Manual Nightmare. Issues 1 and 2. Thrills, mystery, terror, suspense.

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Girls experienced more fear than did boys but fear in both sexes declined with age. Girls physically intervened and used social support and escape more than did boys. Cognitive reassurance was the most common coping strategy, and social support was the least common. How children cope with horror has been the subject of some research on child development and horror because of the potentially harmful psychological consequences of exposure to frightening stimuli.

Non-cognitive strategies were those which did not involve the processing of verbal information and which might involve desensitization the gradual exposure to the fear stimulus ; cognitive strategies were those whereby children were encouraged to think about the source of their fear as a means of coping with the stimulus.

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There is evidence that desensitization is successful Wilson and Cantor, For example, children 5—7 and 8—9 year olds who had been gradually introduced to a videotape of snakes showed less fear when watching the snake pit scene from Raiders Of The Lost Ark. A similar effect was found in a study of 5—7- and 8—year olds in which participants played with a rubber tarantula and later saw a scene from Kingdom Of The Spiders Wilson, , and in a group of kindergarteners and 5—6-, 7—8-, and 6—9-year-old children who were exposed to photographs of worms and then saw a frightening film featuring worms.

The children who had been previously exposed to the creatures enjoyed the film more than did those not exposed; exposure to live worms reduced the fear evoked by the film in boys Weiss et al. Here, Wes Craven the director of A Nightmare On Elm Street describes filming Robert Englund Freddy Krueger in Elm Street explaining that he was the actor who played a character so that the video could be sent to a distressed child who found Krueger very frightening. The reasons for the success of this strategy might be the provision of relief from anxiety and the provision of tactile contact in linguistically developing children or by the occupation of working memory, which reduces the cognitive resources available to think about and process fear stimuli.

Proximity to a parent is perceived as being the most successful fear-reduction coping strategy in young children Wilson et al. Very young children under 2 years experience less fear through covering their eyes; in 3—5-year olds, this behavior increases fear Wilson, Cognitive strategies, such as talking about films and programs with parents or other adults, have been found to be effective Cantor and Wilson, By far, the most common type of cognitive strategy employed by parents is reassuring children that the stimulus children are afraid of does not exist Cantor and Hoffner, , although this is likely to be successful in older children but not in younger children 4—5 years; Cantor and Wilson, Explaining that the source of fear is not likely to be harmful is also successful in older 8—9 year old children Wilson and Cantor, Verbal explanations may be ineffective in younger children who are less likely to discuss horror materials with their parents.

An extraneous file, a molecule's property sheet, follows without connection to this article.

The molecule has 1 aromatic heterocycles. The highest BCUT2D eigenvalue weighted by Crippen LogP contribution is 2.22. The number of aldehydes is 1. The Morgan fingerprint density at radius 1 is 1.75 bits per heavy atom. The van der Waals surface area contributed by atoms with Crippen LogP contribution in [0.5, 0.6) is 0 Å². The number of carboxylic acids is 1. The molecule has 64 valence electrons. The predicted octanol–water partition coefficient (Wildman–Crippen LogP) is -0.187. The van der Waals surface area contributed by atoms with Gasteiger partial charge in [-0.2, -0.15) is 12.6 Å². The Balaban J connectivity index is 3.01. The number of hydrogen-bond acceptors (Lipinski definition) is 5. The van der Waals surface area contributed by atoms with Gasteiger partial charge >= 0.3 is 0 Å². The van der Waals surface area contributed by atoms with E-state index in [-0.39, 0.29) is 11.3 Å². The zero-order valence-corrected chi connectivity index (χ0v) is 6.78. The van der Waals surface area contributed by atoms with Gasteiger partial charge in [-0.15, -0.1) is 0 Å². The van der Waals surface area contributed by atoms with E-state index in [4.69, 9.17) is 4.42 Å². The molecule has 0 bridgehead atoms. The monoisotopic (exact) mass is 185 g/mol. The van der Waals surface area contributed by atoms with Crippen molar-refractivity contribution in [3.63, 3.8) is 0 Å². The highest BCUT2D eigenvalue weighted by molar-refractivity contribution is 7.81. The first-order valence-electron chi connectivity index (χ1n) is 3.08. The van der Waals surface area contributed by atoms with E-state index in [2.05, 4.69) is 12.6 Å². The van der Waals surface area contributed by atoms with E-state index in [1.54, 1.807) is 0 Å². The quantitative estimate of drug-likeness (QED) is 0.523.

If children are informed that a film has a happy ending, they report less fear Hoffner and Cantor, ; Hoffner, If children rehearse verbal information e.


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Children also regard the spiders as less dangerous after being given these instructions. Two physical means of coping with frightening stimuli studied in children are blunting avoiding threat or transforming a threat by distraction; looking away, for example and monitoring being action oriented and attending to the threat.

Sparks and Spirek found that high blunters and low monitors were less physiologically aroused by horror films than were high monitors and low blunters suggesting that underlying physiology might predict or predispose individuals to react in a given emotional way to frightening stimuli; Sparks a , b also found that low monitors were less negative about horror when given information about the film but this information had no effect on blunters.

A study of 14— and 15—year olds examined the role of blunting and monitoring on coping with scary films Hoffner, Davis and Kraus had previously reported that high empathetic concern was associated with less loneliness and unsociability; high personal distress was associated with shyness, poor interpersonal functioning, and social anxiety. Empathetic concern was found to encourage altruism, whereas personal distress prompted people to reduce their own emotion expression Batson, Hoffner found a series of interesting results. A belief that something was unreal was the most common coping strategy, followed by interpersonal comfort and momentary avoidance; these were used more than was distraction.

The study found that boys preferred scary films more than did girls, a finding consistent with the literature, that girls reported more empathetic concern and personal distress, that personal distress correlated with empathy and with monitoring and blunting, that these correlated negatively with liking for scary films, that blunting predicted use of distraction and unreality, that monitoring was more widely used and was more effective, that monitoring and blunting were associated with increased interpersonal comfort, that girls were more likely to use momentary avoidance and interpersonal comfort and consider them more effective, that people who reported using one strategy were more likely to use all four, that empathy, but not personal distress, was associated with greater use of reality, IC and personal distress were associated with increased use of distraction, and that higher empathy scores were associated with greater use of Unreality.